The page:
Some would argue that baby boomers and millennials have little in common. One group witnessed the moon landing, while the other will most likely venture to Mars. However, when it comes to housing preferences, these two very different groups are more alike than most would think.
As it turns out, many baby boomers and millennials are opting to live in urban areas, usually in condominiums that are close to conveniences like restaurants, nightlife entertainment, and office centres, the latter of which, office centres, is something that is particularly important for millennials, many of whom are just starting their careers.
While both of these demographics may have the same destination in mind, they are arriving at very different times in their lives and so have different expectations for the residences they buy. Many millennials are using their first condominium as a means to grow equity and eventually move into larger detached homes. Meanwhile, many members of the baby boomer generation are choosing to downsize from large family homes to smaller condo units that are easier to manage.
According to the latest numbers released by the Canadian National Household survey, condominiums are the residence of choice for those under 35 and those 65 and older. 20 percent of Canada’s condos are owned by those under 35, while 26.1 percent of the country’s condos owners are ages 65 or older.
As has been mentioned in the press frequently, two of the most dominant condominium markets in Canada are in the country’s most notable cities, Toronto and Vancouver, where analysts expect to see particular demand for condominiums by baby boomers, many of whom are selling their homes while the real estate market is strong and beginning to downsize.
As Nic Paolella, director of development at Vancouver-based Marcon Developments, points out, “This is the tip of the iceberg in terms of amount of capital out there for downsizer buyers.”
As his firm works to develop new properties, Paolella believes, “We are only at the start of that wave. We are in for a lot more, and it could be a five- or 10-year run of the aggressive downsizer buyer”
Having sold their homes at record prices, many baby boomers, particularly those in Toronto and Vancouver, are coming to the condominium market with deep pockets that can carry them into the upscale market.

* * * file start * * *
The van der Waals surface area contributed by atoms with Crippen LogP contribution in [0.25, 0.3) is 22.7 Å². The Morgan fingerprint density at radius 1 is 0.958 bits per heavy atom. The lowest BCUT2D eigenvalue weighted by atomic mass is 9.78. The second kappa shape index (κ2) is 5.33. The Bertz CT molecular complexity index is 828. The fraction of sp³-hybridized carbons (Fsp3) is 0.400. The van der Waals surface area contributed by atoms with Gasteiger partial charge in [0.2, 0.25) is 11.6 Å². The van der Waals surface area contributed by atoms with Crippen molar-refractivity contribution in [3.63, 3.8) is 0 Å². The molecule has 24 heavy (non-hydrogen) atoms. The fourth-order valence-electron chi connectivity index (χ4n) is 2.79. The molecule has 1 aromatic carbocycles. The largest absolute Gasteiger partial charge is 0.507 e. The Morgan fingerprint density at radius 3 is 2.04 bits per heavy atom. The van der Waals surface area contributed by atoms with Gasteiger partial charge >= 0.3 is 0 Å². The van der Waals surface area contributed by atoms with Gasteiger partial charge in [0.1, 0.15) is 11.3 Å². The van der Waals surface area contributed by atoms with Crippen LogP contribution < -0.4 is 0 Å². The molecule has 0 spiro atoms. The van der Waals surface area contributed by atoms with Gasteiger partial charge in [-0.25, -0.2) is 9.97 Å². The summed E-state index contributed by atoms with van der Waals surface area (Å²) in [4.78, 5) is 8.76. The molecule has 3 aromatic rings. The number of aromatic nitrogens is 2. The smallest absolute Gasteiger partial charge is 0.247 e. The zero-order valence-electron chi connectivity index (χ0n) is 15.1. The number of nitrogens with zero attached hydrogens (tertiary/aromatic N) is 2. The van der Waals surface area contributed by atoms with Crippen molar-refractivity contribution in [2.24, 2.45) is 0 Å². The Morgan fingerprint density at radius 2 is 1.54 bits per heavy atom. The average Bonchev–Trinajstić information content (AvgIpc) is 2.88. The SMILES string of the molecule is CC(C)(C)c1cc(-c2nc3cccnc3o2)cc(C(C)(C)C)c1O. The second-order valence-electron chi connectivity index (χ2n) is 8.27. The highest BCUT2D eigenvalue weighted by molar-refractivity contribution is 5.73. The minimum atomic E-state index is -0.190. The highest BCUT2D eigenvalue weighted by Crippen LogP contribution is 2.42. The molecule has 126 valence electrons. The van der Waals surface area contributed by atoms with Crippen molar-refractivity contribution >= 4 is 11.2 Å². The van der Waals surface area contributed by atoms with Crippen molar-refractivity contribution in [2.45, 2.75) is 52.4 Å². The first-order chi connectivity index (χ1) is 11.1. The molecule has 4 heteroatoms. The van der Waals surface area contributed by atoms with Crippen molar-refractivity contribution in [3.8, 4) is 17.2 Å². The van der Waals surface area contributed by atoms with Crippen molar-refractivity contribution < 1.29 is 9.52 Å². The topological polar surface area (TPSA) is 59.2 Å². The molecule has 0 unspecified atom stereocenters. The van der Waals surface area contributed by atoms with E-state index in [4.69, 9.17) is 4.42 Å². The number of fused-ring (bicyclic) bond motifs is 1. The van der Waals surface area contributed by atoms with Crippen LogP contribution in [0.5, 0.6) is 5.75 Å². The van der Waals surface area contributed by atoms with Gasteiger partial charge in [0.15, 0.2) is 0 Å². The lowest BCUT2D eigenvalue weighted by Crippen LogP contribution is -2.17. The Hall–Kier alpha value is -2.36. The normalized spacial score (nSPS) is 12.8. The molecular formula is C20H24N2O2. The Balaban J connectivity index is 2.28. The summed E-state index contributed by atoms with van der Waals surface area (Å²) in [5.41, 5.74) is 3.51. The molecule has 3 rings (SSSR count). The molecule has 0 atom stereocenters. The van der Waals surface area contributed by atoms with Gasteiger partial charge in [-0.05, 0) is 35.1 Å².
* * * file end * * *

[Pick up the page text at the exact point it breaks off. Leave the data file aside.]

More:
That means they have the luxury to be selective and compare and contrast developments based on what kind of amenities and features are offered.
Sam Mizrahi, who leads Toronto’s Mizrahi Developments and is one of the most active developers in Toronto’s upscale condo market, is well aware of how important it is to deliver the lifestyle that buyers have come to expect. “Luxury is giving the homeowner something beyond their expectations,” Sam Mizrahi explains. “It’s creating a ‘wow factor’ where we’re exceeding their expectations in terms of their environment and in terms of their home.”
For Mizrahi, creating that ‘wow’ factor also means giving buyers the opportunity to customize their living spaces, a signature feature of his and a process he describes in a past interview, saying: “I’m used to custom homebuilding and custom-home design, so I don’t mind sitting down and redoing plans five or six times … I love doing it because then the homeowner has a role in the design.”
Needless to say, despite high demand in real estate markets like those in Toronto, it remains up to developers to continue to surpass buyers’ expectations.
In the last quarter of 2016, there were 23 new condo towers and residences opened in Toronto and at least a dozen more slated to open in the next 2 to 3 years. Even though one would think that more supply will cool Toronto’s strong real estate market, the city’s growing population – not to mention, baby boomers who will continue look to cash in on their homes – compels continued confidence in the condo market.